Employees might find it unacceptable for you to monitor their devices, so you can limit their access. They can have access to what they need, and you can protect other data. You can add layered security to anything that they are allowed to access, including additional passwords, security questions, and more. Make sure that everyone understands that there are serious consequences for anyone who doesn’t follow the cybersecurity policies. This helps to keep your data safe.

  1. Update Systems and Software Regularly

It is important that your systems and software are always up to date. You need to make sure that you download any available updates immediately, as they often include security improvements. This is a large part of preventing a dangerous ransomware attack.

In these cases, cybercriminals will hack into your system and hold your digital files hostage until you pay a fee in some kind of virtual currency. You need to do everything you can to prevent this kind of attack from happening, as it can be costly and you may not ever find the cybercriminals who did it.

  1. Employee Training

Many employees compromise your network security without any idea that they have done so. The issue is that much of the work that is done today is done online, and your employees aren’t necessarily up to date on all of the latest issues. It is your responsibility to make sure that they are informed so that you can protect your data and your network.

For example, social media is a powerful tool for lead generation and customer engagement, but there are many people and businesses who can see what is posted. You employees need to understand how to use social media successfully without giving away any information about your business or your network. Make sure that you train your employees so that they understand when and how to access company social media accounts without issue.

  1. Segment and Separate Information

It is important that you keep an inventory of all of your essential business information, and you should categorize it based on how sensitive and confidential it is. You should make sure that your networks are zoned by grouping infrastructure services that have similar requirements for information protection.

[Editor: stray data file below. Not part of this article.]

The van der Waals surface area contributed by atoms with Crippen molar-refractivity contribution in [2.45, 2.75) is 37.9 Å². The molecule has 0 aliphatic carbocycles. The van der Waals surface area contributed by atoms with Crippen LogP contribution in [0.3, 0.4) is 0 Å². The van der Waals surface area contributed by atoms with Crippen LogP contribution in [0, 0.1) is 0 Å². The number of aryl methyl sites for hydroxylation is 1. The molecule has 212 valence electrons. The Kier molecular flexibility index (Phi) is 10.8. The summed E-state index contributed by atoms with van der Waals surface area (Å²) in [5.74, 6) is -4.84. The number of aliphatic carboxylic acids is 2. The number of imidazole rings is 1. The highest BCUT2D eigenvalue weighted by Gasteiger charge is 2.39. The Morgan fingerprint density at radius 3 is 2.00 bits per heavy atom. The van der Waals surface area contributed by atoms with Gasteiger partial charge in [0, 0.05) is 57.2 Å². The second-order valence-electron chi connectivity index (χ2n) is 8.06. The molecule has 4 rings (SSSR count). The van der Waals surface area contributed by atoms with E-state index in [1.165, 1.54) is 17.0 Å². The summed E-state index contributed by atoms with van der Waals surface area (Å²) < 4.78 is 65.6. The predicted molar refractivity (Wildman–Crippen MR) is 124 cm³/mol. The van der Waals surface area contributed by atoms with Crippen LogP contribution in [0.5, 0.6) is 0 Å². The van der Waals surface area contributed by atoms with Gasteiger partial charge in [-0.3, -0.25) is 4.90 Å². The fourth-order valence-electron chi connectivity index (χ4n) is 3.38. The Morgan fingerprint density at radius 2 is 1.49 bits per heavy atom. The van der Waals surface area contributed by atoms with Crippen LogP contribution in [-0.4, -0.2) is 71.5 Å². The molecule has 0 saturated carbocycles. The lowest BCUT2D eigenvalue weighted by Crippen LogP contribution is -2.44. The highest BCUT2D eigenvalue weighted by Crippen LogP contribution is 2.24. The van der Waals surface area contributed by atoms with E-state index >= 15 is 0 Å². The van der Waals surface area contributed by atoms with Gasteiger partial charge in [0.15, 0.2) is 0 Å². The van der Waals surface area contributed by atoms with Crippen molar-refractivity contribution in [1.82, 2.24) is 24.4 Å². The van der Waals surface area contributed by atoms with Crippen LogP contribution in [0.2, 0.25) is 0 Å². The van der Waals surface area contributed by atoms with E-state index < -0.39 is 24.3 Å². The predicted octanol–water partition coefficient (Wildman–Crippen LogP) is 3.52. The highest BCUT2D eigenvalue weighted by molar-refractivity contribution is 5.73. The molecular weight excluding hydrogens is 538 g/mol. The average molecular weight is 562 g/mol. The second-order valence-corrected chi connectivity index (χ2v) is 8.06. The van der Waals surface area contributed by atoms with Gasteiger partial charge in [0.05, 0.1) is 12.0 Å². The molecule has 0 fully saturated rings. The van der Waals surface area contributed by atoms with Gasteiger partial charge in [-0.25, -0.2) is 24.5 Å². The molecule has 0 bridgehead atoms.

They can all be given the same security policies. This helps you control data and restrict access. You need to monitor it regularly to make sure that you are able to reinforce protection wherever it is needed.

  1. Protect Information at the Enterprise Level

It is also important to protect your information at the enterprise level. Your data is critical to your operations, but it is also valuable to cybercriminals. Make sure that you manage data throughout its lifecycle by knowing how it is labeled, handled, retained, and destroyed when you no longer need it.

There are different ways to manage it, and you need to choose a system that works for you. Keep in mind that it is your legal responsibility to protect data and keep confidential information safe.

  1. Isolate Web-Facing Applications

Finally, you can use virtualization to make sure that web-facing applications can run in isolation. This way, if any malware gets through, it won’t be able to spread and infect your host or your files outside of the virtualized environment.